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Cape Town's 67 minutes with Morgan Freeman
A-list celebrity Morgan Freeman helps to erect a fence in Khayelitsha on Nelson Mandela Day
Hollywood actor Morgan Freeman and a group of 20 celebrity motorcyclists stopped off at a community health centre in Khayelitsha on 18 July 2010 to erect a 35m fence shortly before completing a five-day ride from Johannesburg to the city in celebration of Nelson Mandela Day.
Freeman and the bikers were met at the Aids Response Centre by Premier Helen Zille and Cape Town Mayor Dan Plato who chipped in to help the actor to bolt fence poles to create the new steel fence.
Science and Technology Minister Naledi Pandor was also there to welcome the group, which left Johannesburg on July 13 and stopped on the way at various towns to devote at least 67 minutes for Mandela to work on community projects in each region.
Wearing a corduroy jacket, Aviator sunglasses and a peak cap, a beaming Freeman, who accompanied the riders in one of eight support cars during the five-day ride down from Johannesburg, said any community could get together and do something to improve the lives of ordinary South Africans.
The actor who starred in the 2009 film Invictus, which told the story of how Mandela used the 1995 Rugby World Cup to unite South Africans, said he hoped that Madiba’s dream for a new and just South Africa would be fully realised.
“We’re trying to head for a world where there’s peace and where we can teach our children about integrity of this vision,” said Freeman, who returns to the US on Tuesday.
A visibly perspiring Zille, wearing arm warmers depicting the South African flag, said she hoped South Africans would use the day to reflect on the example of the former president’s life held for others.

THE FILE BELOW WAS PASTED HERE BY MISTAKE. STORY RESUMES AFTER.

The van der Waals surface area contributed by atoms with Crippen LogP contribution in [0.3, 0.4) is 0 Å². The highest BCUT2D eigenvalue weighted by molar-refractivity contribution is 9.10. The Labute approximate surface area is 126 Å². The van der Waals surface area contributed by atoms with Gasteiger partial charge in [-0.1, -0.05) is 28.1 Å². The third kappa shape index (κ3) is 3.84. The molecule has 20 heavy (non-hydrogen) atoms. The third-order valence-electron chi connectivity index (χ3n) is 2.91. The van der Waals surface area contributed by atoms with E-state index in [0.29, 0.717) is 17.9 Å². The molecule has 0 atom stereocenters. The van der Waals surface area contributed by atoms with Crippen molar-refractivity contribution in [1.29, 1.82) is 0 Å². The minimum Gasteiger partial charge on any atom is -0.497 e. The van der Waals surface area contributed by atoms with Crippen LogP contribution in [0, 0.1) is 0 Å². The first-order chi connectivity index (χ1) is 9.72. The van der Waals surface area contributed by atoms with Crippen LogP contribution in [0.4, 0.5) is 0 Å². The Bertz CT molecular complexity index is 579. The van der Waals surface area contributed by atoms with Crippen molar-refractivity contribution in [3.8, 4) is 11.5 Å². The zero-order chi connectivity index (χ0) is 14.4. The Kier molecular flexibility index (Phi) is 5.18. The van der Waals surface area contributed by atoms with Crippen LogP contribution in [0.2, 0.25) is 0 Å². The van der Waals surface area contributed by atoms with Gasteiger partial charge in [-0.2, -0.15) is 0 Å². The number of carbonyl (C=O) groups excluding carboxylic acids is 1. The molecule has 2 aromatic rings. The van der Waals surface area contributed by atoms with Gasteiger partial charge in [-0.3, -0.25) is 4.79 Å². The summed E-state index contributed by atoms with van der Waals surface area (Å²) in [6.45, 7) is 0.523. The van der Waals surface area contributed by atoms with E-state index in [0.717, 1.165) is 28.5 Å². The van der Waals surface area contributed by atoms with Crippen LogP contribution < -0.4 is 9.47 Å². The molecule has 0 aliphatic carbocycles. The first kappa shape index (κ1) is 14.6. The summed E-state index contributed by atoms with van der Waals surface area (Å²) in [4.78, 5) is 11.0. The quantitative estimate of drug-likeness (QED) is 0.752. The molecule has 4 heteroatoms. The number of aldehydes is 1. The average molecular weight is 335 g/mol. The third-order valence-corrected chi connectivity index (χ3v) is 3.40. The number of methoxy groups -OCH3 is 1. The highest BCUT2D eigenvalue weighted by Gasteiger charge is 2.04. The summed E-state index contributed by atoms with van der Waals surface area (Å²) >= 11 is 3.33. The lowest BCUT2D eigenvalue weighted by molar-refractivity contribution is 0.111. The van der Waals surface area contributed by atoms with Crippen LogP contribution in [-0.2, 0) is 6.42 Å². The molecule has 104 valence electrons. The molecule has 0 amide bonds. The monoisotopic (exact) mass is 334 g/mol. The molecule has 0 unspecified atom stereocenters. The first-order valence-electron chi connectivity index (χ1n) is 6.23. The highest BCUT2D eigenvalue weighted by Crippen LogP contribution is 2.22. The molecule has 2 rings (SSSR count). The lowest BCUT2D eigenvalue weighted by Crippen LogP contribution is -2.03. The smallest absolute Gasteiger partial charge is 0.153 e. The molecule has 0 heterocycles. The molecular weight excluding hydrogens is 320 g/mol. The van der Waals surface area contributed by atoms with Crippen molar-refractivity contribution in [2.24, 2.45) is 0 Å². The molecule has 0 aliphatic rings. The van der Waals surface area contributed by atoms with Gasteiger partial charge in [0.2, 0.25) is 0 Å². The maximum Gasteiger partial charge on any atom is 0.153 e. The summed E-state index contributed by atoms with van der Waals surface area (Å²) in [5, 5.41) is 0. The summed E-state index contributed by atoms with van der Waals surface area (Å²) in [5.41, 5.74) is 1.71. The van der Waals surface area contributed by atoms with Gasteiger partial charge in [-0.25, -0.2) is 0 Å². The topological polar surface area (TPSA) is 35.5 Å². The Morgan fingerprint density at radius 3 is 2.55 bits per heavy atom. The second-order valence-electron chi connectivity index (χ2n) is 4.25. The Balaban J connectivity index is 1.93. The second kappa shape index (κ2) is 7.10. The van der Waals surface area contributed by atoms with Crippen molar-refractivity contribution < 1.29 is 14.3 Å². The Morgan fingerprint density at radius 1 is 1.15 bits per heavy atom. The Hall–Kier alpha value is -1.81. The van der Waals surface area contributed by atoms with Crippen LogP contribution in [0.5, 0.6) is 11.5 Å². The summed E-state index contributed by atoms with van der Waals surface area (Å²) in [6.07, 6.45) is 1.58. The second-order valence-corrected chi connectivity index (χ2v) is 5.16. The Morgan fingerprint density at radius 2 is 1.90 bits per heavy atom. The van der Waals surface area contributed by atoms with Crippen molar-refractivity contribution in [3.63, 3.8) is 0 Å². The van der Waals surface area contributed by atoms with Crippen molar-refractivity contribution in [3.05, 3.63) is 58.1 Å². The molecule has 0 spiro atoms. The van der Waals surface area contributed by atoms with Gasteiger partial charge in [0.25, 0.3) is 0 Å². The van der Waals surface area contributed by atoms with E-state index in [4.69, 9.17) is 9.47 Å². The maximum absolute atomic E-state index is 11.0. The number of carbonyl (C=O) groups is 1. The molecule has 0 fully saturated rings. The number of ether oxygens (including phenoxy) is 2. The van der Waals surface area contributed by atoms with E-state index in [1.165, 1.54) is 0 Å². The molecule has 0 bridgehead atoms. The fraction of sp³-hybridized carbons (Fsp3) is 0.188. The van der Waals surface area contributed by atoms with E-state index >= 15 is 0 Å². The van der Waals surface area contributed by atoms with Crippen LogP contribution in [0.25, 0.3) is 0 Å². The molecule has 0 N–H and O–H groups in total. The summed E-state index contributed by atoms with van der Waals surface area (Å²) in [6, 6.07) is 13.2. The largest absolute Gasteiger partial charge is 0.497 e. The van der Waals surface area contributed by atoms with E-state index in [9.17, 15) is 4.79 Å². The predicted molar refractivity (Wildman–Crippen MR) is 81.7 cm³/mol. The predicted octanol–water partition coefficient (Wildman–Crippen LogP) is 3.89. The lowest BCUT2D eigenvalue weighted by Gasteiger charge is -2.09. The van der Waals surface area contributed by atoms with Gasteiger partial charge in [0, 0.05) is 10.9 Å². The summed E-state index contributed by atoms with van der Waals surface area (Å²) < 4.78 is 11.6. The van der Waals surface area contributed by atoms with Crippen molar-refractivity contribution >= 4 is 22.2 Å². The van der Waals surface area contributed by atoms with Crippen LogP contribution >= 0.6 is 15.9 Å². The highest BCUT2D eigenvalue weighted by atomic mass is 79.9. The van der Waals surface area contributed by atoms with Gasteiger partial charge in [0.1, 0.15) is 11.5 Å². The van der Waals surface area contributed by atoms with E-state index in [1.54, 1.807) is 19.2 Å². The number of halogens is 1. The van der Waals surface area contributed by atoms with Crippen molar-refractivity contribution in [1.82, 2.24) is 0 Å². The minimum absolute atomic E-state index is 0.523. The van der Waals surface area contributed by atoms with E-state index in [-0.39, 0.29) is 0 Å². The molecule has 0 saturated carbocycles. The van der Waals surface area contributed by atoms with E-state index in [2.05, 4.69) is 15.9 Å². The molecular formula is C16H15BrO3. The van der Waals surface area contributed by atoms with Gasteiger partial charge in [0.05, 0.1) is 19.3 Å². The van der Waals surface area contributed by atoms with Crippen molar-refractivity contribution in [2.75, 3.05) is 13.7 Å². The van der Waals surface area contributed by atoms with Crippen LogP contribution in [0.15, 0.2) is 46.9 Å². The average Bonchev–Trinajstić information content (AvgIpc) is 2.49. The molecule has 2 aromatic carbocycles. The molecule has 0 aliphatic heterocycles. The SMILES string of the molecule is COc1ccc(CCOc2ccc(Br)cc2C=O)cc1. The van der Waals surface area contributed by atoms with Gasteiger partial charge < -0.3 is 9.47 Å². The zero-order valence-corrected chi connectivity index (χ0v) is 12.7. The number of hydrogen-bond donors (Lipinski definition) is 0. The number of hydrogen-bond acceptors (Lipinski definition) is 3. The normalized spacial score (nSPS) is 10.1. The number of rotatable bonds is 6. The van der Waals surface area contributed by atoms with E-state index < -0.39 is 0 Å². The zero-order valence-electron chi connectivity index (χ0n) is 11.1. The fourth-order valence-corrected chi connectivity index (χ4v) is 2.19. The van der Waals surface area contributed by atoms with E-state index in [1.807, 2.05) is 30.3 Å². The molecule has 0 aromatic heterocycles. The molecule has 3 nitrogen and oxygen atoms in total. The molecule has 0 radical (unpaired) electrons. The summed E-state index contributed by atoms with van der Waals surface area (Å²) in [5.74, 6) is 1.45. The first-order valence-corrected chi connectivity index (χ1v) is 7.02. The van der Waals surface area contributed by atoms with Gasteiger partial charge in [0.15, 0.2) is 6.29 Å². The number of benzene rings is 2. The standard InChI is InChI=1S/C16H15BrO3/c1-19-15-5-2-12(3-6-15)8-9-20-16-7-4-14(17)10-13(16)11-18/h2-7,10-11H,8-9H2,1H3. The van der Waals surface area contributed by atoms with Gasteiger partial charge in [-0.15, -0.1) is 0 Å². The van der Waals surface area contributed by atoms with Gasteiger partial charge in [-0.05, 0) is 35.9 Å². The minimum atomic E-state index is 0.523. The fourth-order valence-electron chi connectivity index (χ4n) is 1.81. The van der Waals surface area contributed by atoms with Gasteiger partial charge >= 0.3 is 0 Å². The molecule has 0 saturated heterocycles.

The centre, which is run as a joint initiative by Aids Response, a non-governmental organisation which supports community care workers, and the South African Christian Leadership Assembly (Sacla) was badly vandalised last year – stripped of everything from taps to doors and windows.
”It’s a hell of a contradiction to celebrate Nelson Mandela Day by putting up a security fence,” said Zille, who said it would not be necessary to celebrate Nelson Mandela Day if Madiba’s values such as respect, were adopted by more South Africans.
For one of the bikers, radio personality Jeremy Mansfield it was the first time he had ever built a fence.
“It’s been one hell of a journey, but we’ve enjoyed it – the entire trip – it was a wonderful bunch of people and we’ve had a wonderful jol doing it, and no we’re not happy it’s over. We’re getting to a stage where we are going, ‘aah what are we going to do tomorrow’,” said Mansfield.
Clad in his biker leathers, actor Jack Devnarain, who plays Rajesh in the hit SABC3 soap opera Isidingo, was also part of the group.
He said on the way down to Cape Town the group rode through gusting winds and even snow.
“Yes it was cold, but we were there serving a purpose,” said Devnarain, who added that on the way down the group had stopped to help out at orphanges, places of safety and the Society for the Prevention of Cruelty to Animals (SPCA).
“I’m left with a sense that there is so much more to be done,” said Devnarain.
Sacla general manager Thoko Mtulu said the Khayelitsha centre helped to co-ordinate about 80 care-givers who each regularly attended to about 10 community members, some living with HIV/Aids and others who suffered from a range of illnesses – including high blood pressure, diabetes and tuberculosis.
“I just say praise the Lord,” said Mtulu, who added that the Nelson Mandela Foundation and Aids Response were instrumental in arranging for the bikers to help construct the fence.
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